Exploring the Requirements for the Next New Normal
Verticals including manufacturing, oil and gas, power and utilities, healthcare, and transportation are expected to see significant pandemic-driven Future of Operations changes, including expanded remote work initiatives. We predict more than 50% of local and international employees of the Global 2000 top public companies will work remotely or in hybrid facility environments.
The Remote Work Concept
Cloud-based solutions, open APIs, converged IT, and operational technology systems provide an immediate technology framework in support of the remote work concept. One difference between WFH (work-from-home) and WFA (work-from-anywhere) is that while WFH employees are isolated at home, WFA employees may, in theory, work in the same location on the same process.
A survey by IDC asked 40 representatives of manufacturing technology end-users: “If you could turn back time 12–24 months but know what you know now, what measures would you implement or recommend to your management to prepare for the COVID-19 crisis?”
The answer from 60% of respondents: “Establish flexible work-from-home concepts for our employees.”
Before the COVID-19 outbreak in Q1 2020, remote operations deployment was already part of the digitalization and automation journey of operations-intensive organizations. Oil and gas companies, for example, have been remotely managing operations through a combination of automation, digitalization, and engineering technology. Organizations have also been using remote machine servicing to reduce the number of maintenance staff, in particular during night shifts.
The recent growth of the WFH/WFA concept in operations would not be possible without the digitization and automation expansion of recent years. The continued growth of WFH/WFA in operations process areas in the years to come will depend on the maturity and readiness of individual organizations.
Some less recognized areas suitable for WFH/WFA include:
Quality control of process/process outcome (e.g., final product)
Programming and setup of production assets, instruments, and devices
Maintenance and servicing of production assets, instruments, and devices
Product development and testing
Digital engineering (deployment of digital tools and solutions)
Absolute Basics: Rules Compliance and Solid IT Infrastructure
The success of WFH/WFA in an operations environment depends on two factors: employees following clear rules, and a reliable technical infrastructure that enables communication and the fulfillment of tasks.
WFH/WFA employees must follow a clear set of rules to ensure they do not put critical processes at risk. They must:
Be online for their entire shift/working hours
Take breaks only at approved times
Be backed up by another employee at certain times (e.g., beginning/end of a shift, breaks)
Allow themselves to be remotely supervised to assess their presence and focus
Allow monitoring of their vital life functions if working in a critical position (e.g., controlling safety measures)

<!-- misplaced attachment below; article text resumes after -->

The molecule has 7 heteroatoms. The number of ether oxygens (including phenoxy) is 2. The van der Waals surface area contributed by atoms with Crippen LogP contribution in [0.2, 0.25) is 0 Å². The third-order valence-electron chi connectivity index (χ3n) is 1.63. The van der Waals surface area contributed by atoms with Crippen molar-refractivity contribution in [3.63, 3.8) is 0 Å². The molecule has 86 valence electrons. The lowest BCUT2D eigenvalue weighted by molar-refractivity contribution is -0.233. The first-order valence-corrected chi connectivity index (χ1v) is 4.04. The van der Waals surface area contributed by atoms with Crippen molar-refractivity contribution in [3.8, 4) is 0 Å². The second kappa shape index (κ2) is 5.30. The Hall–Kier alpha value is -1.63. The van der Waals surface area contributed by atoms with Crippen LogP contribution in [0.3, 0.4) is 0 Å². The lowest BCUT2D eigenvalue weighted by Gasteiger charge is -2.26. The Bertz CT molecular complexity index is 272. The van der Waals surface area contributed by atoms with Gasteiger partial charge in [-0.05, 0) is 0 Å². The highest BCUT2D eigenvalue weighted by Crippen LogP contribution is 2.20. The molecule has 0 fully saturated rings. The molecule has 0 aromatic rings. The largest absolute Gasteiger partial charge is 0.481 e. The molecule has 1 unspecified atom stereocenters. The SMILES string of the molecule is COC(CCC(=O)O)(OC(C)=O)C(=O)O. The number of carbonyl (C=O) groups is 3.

From a technology standpoint, securing safe and efficient WFH/WFA operations requires:
Solid IT infrastructure to ensure secure and stable data flows between systems and users
High latency internet connections
Seamless data flows among enterprise applications to eliminate the need for a human presence (and errors caused by human activities)
Cloud-based applications to tackle VPN issues and provide automatic updates
Secure remote access to operational technology to avoid unauthorized breaches and attacks
Digital twin(s) of critical assets and processes
Condition monitoring and predictive maintenance applied to (critical) assets leveraging AI/ML-powered algorithms
Autonomous quality control of processes and related outputs
Converged automation and digitalization so assets can be operated remotely
24 x 7 testing of infrastructure to avoid system failures
Remote guidance and collaboration tools based on augmented reality and voice and picture transmission technology
WFH/WFH as a New Standard
Relying on WFH/WFA employees to build and secure a resilient operations environment requires substantial planning and investments in infrastructure and automation. In my view, some operations environments may be too complicated to enable the broad deployment of WFH/WFA employees.
The COVID-19 experience has shown us, however, that WFH/WFA is not temporary—it is here to stay, a key component of the “Next New Normal.” As such, the WFH/WFA approach must be harnessed in ways that take into account both the Future of Work and human wellbeing.
People’s work habits have changed due to pandemic-related restrictions and forced isolation. But most people do not want to spend their working lives sitting in front of a computer terminal at home. Human nature insists that individuals have at least some regular face-to-face interaction with other humans.
Employers face the challenge of balancing the WFH/WFA concept with employee demands for human interaction and an interesting work environment. These realities—alongside the cost and risk of creating and running complex infrastructure—will likely lead organizations to develop hybrid models that enable staff to combine WFH/WFA with operations center/office work in the company of colleagues.
As organizations seek new ways to become more resilient, the share of WFH/WFA positions will almost certainly rise in the coming years.
Organizations increasingly understand that WFH/WFA is the way to go!